I love the egg man
January 16, 2010
You know how sexy it is to wake up to the aroma of bacon frying, bread baking and coffee brewing, right.
Unfortunately, you would not be at my house this morning. I woke to the smell of tuna and hard boiled eggs. My nocturnal reverie - the one where I wake up to the Stepford husband with terrific morning breath who makes me breakfast in bed after snacking on me - was shattered.
Luckily, I'm not one to let fantasies interrupted ruin my day, so I managed to roll myself out of bed, ignoring the unsensual tuna salad scents, and fumble my way to the coffee pot. Once lubricated with my brew, I felt ready to consider my morning meal.
Enter the egg.
After years of derision as a dietary foe responsible for heart disease, the lowly egg - inexpensive, low fat and a good source of protein - seems geared for a comeback. A mainstay of many diets around the globe since ancient times, the egg always has been my friend. Eggs are delicious and can be prepared as easily or complexly as you desire.
Who can argue with the beauty and simplicity - not to mention the savory flavor - of the deviled egg? The precursor to our modern finger food was an Ancient Roman recipe for boiled eggs "seasoned with broth, oil, pure wine, or are served with broth, pepper and laser," according to Apicius: Cooking and Dining in Imperial Rome. You know those Italians can throw some food on the table.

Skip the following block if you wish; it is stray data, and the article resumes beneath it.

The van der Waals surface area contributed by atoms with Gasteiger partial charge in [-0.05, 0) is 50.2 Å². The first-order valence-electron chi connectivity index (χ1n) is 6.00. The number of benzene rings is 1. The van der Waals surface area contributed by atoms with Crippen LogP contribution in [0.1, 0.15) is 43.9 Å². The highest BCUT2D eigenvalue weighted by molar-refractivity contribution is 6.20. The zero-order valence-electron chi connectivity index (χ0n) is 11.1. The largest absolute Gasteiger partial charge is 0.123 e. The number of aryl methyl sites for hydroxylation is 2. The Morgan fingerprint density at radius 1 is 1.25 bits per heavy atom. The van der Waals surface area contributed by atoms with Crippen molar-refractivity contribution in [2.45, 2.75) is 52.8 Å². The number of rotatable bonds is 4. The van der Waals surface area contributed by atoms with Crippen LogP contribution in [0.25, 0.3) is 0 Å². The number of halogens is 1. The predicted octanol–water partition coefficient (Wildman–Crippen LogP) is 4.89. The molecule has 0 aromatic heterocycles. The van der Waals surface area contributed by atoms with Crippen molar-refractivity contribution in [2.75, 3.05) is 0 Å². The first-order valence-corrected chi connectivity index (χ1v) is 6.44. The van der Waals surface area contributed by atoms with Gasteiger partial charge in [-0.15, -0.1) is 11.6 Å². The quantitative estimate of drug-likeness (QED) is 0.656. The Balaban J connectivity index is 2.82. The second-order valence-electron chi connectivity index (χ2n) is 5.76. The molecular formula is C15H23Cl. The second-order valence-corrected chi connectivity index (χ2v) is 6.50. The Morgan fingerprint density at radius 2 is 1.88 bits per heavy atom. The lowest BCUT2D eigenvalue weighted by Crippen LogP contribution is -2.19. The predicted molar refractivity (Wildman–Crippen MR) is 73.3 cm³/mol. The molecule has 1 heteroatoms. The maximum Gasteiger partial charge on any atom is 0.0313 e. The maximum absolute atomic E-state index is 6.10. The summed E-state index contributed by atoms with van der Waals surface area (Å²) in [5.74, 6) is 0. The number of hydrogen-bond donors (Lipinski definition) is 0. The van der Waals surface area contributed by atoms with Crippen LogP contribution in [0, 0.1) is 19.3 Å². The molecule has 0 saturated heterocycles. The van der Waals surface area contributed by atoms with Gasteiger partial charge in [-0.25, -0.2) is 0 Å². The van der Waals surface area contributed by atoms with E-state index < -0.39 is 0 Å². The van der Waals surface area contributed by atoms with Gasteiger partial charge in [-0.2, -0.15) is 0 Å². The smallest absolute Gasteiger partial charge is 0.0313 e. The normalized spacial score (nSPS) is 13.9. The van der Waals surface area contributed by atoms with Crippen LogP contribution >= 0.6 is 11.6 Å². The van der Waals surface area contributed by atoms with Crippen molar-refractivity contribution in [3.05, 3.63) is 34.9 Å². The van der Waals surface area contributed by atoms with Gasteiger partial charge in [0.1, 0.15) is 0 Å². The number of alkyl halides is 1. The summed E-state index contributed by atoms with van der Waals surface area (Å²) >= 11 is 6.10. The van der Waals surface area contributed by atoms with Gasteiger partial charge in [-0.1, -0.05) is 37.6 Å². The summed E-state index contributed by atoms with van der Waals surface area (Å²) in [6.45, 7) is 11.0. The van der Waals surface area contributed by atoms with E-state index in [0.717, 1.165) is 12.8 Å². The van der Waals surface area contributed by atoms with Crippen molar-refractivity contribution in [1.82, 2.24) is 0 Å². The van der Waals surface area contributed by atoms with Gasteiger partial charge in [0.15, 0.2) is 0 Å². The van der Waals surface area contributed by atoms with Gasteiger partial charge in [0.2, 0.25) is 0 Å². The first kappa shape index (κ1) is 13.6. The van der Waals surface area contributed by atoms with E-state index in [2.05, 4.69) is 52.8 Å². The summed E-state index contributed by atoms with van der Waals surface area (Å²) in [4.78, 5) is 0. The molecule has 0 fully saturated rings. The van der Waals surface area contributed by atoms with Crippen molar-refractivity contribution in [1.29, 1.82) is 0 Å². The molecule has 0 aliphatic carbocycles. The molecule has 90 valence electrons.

Anyone who has ever watched their lovingly crafted souffle deflate minutes before meal time can attest to the complexity of this egg-based dish. According to the Oxford Companion to Food, the souffle, a light and frothy concoction either savory or sweet, was an 18th century culinary creation, whose name was derived from the French word meaning puffed up. Antoine Beauvilliers, author of L'Art du Cuisinier, was making souffles as early as 1782. I doubt you'll get any argument that the French know their way around a kitchen.
I might mention as well the contribution of the egg to Asian culinary arts - Chowan Mushi, the delicate Japanese steamed egg custard, for one, the nutritious and delicious Egg Curry found in Indian and Nepalese cooking, and the delicacy of preserved quail eggs in Chinese cooking
I'm not going to contest the cooking skills or ingredient choice of some of history's best cooks. No, I'm right there with them.
This morning's fried egg, seasoned with salt and pepper, then sandwiched between two buttered and toasted English muffin halves, may not have been the most sophisticated fare, but it sure did satisfy.